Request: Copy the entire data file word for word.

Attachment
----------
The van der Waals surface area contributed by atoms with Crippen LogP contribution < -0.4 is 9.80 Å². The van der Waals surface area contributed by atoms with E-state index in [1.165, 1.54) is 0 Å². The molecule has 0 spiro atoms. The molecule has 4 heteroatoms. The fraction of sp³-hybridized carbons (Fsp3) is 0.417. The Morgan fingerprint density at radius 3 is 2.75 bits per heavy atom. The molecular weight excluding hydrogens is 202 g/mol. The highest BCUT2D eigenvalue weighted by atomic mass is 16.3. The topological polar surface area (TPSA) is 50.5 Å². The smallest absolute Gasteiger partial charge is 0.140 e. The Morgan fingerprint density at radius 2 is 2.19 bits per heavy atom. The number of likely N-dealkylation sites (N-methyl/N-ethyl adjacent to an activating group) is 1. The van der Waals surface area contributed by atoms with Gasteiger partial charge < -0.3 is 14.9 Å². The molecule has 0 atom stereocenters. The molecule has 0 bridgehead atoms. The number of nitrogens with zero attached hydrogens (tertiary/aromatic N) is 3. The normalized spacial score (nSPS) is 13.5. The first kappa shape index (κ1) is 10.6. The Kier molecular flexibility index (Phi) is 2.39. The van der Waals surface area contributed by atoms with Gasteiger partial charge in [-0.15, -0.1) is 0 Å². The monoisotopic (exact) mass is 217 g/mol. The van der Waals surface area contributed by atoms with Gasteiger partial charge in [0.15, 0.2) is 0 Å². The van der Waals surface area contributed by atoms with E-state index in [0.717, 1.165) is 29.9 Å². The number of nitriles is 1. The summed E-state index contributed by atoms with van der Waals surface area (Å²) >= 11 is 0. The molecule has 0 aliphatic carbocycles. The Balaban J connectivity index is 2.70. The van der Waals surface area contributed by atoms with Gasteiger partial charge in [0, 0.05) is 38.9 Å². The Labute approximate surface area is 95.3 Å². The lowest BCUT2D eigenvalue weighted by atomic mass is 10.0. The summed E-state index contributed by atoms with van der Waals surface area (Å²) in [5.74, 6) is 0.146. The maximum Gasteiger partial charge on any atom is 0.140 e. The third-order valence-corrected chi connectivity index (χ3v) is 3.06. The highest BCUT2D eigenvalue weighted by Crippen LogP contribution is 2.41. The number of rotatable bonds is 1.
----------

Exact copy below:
The van der Waals surface area contributed by atoms with Crippen LogP contribution < -0.4 is 9.80 Å². The van der Waals surface area contributed by atoms with E-state index in [1.165, 1.54) is 0 Å². The molecule has 0 spiro atoms. The molecule has 4 heteroatoms. The fraction of sp³-hybridized carbons (Fsp3) is 0.417. The Morgan fingerprint density at radius 3 is 2.75 bits per heavy atom. The molecular weight excluding hydrogens is 202 g/mol. The highest BCUT2D eigenvalue weighted by atomic mass is 16.3. The topological polar surface area (TPSA) is 50.5 Å². The smallest absolute Gasteiger partial charge is 0.140 e. The Morgan fingerprint density at radius 2 is 2.19 bits per heavy atom. The number of likely N-dealkylation sites (N-methyl/N-ethyl adjacent to an activating group) is 1. The van der Waals surface area contributed by atoms with Gasteiger partial charge < -0.3 is 14.9 Å². The molecule has 0 atom stereocenters. The molecule has 0 bridgehead atoms. The number of nitrogens with zero attached hydrogens (tertiary/aromatic N) is 3. The normalized spacial score (nSPS) is 13.5. The first kappa shape index (κ1) is 10.6. The Kier molecular flexibility index (Phi) is 2.39. The van der Waals surface area contributed by atoms with Gasteiger partial charge in [-0.15, -0.1) is 0 Å². The monoisotopic (exact) mass is 217 g/mol. The van der Waals surface area contributed by atoms with Gasteiger partial charge in [0.15, 0.2) is 0 Å². The van der Waals surface area contributed by atoms with E-state index in [0.717, 1.165) is 29.9 Å². The number of nitriles is 1. The summed E-state index contributed by atoms with van der Waals surface area (Å²) >= 11 is 0. The molecule has 0 aliphatic carbocycles. The Balaban J connectivity index is 2.70. The van der Waals surface area contributed by atoms with Gasteiger partial charge in [0, 0.05) is 38.9 Å². The Labute approximate surface area is 95.3 Å². The lowest BCUT2D eigenvalue weighted by atomic mass is 10.0. The summed E-state index contributed by atoms with van der Waals surface area (Å²) in [5.74, 6) is 0.146. The maximum Gasteiger partial charge on any atom is 0.140 e. The third-order valence-corrected chi connectivity index (χ3v) is 3.06. The highest BCUT2D eigenvalue weighted by Crippen LogP contribution is 2.41. The number of rotatable bonds is 1.